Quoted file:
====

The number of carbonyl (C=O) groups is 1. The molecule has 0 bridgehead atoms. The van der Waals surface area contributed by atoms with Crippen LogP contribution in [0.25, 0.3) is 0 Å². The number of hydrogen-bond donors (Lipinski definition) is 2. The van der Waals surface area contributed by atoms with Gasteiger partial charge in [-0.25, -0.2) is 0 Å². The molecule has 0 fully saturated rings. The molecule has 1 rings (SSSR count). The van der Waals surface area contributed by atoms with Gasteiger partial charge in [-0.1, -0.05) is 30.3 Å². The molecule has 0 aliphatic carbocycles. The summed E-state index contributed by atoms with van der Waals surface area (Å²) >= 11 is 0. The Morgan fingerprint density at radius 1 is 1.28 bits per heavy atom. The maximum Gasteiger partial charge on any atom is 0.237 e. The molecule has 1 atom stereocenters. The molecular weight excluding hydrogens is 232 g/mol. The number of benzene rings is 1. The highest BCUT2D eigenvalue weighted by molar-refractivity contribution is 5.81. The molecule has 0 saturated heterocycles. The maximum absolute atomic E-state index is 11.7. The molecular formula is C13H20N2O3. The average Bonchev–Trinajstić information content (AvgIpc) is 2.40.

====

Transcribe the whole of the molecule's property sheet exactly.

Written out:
The number of carbonyl (C=O) groups is 1. The molecule has 0 bridgehead atoms. The van der Waals surface area contributed by atoms with Crippen LogP contribution in [0.25, 0.3) is 0 Å². The number of hydrogen-bond donors (Lipinski definition) is 2. The van der Waals surface area contributed by atoms with Gasteiger partial charge in [-0.25, -0.2) is 0 Å². The molecule has 0 fully saturated rings. The molecule has 1 rings (SSSR count). The van der Waals surface area contributed by atoms with Gasteiger partial charge in [-0.1, -0.05) is 30.3 Å². The molecule has 0 aliphatic carbocycles. The summed E-state index contributed by atoms with van der Waals surface area (Å²) >= 11 is 0. The Morgan fingerprint density at radius 1 is 1.28 bits per heavy atom. The maximum Gasteiger partial charge on any atom is 0.237 e. The molecule has 1 atom stereocenters. The molecular weight excluding hydrogens is 232 g/mol. The number of benzene rings is 1. The highest BCUT2D eigenvalue weighted by molar-refractivity contribution is 5.81. The molecule has 0 saturated heterocycles. The maximum absolute atomic E-state index is 11.7. The molecular formula is C13H20N2O3. The average Bonchev–Trinajstić information content (AvgIpc) is 2.40.